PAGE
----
Opioid addiction: Understanding the true enemyJennie Mahaffey, M.D. | Medical Director, Erlanger Behavioral Health
It saddens me that opioid addiction has culminated into a national emergency, but hopefully will encourage a societal change in attitude. To gain control of this epidemic, it must be recognized that addiction is not a failure of willpower and that addicts are not sub-human because of a disease they battle.
Addicts are our family members, friends, neighbors and co-workers. Addicts are all around us day after day, and we accept them fully into our lives until their disease is discovered. The American Medical Association has defined addiction as a disease for more than 30 years, yet attitudes and the justice system have been slow to grasp this point.
Attitudes toward addiction and depression are comparable. It is almost impossible to grasp the overwhelming sense of despair and darkness. The difference, however, is that we treat depression with evidence-based medicine. Unfortunately, our society’s futile attempt to control addiction is through the criminal justice system.
The many contributing factors to this epidemic have been discussed at length. Doctor education and guidelines are necessary for both opiate prescribing practices and addiction, but let us not forget about the 2 ½ million Americans who are already addicted. It is too late for these individuals to tackle the problem from the prescribing end. They need treatment without shaming. Many people are prevented from seeking treatment, not just those with few means. Help is elusive and seeking it often destroys relationships, careers, financial stability, reputation and self-worth.
Most people do not choose to be addicted. Millions of people are prescribed pain medication for legitimate medical purposes and many are able to stop when the medication is no longer needed. However, factors such as genetics and environment play an important role in vulnerability to addiction (NIDA, 2014). Four out of five heroin users started with prescription pain pills (Muhuri, Gfroerer, & Davies, 2013).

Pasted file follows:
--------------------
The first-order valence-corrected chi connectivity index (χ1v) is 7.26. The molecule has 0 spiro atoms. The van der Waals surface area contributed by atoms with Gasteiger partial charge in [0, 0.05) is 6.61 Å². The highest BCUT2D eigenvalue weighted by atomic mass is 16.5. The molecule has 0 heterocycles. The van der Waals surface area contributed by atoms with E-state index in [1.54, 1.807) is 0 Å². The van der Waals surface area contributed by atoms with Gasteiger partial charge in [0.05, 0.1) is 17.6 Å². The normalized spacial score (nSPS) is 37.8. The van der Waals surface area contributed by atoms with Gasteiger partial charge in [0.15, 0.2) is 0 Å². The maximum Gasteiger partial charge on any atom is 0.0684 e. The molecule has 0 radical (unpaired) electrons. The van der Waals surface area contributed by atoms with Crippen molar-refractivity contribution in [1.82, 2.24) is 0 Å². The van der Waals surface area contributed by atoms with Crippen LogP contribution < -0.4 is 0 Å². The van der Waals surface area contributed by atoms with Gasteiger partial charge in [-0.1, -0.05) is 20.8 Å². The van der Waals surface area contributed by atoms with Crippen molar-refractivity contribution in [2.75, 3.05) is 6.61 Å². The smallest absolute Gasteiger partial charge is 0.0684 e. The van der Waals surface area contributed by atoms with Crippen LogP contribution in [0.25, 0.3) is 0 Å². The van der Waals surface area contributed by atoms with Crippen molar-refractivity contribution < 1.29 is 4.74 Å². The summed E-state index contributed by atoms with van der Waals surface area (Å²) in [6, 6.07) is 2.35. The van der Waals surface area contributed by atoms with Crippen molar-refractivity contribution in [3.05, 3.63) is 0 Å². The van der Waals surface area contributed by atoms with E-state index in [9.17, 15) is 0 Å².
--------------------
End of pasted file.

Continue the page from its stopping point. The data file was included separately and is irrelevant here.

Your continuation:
An addicted brain is in a diseased state. It is hard to empathize with an addict’s inability to simply not use the drug. However, research is clear on the changes that occur in the brain during addiction. The brain sees the drug as necessary to sustain life and causes an inability to rationally assess needs and consequences. Basically, the brain has been hijacked and tells the person the drug is priority number one over all other survival instincts (Fowler, Volkow, Kassed, & Chang, 2007). Studies on addicted and starving rats have demonstrated that they choose more drug over food and water (Gardner & David, 1999). We expect addicts to think the way we do, but we neither know nor understand what it is like to think with a damaged brain. We do not ask someone who is psychotic to stop hallucinating. Once that point is reached, structured treatment support is the only answer, and it is unrealistic to ask someone to “snap out of it” and make better choices.
Far too frequently help is not immediately available when someone is ready. It is unrealistic to send an addict home with a number to call or to be placed on a wait list and expect them to stay drug-free while suffering through increasingly severe withdrawal symptoms.
With hundreds of thousands of people expected to die of overdoses over the next 10 years, let us put aside the stigma and our moralistic objections to proven evidence-based interventions. According to the World Health Organization (2017), methadone and buprenorphine are essential medications for treatment of opioid addiction. They reduce mortality by more than half. These medications restore balance in the circuits of the brain disrupted by addiction, thus stopping the cycle and allowing the person to feel normal again.
Family, friends, neighbors and co-workers are struggling and need your support. Help them maintain a sense of dignity and remind them they are not alone. If you suspect someone is addicted, take the time to let them know you care and will assist them in finding help.
As long as there is life, there is hope. The increasing number of families touched by this disease should allow us to grow as a society and accept that addiction is the enemy — not the afflicted.
For more information about the full-spectrum diagnostic and treatment options offered by Erlanger’s behavioral health team, please visit UT Erlanger Behavioral Health.
This opinion article was originally published on timesfreepress.com.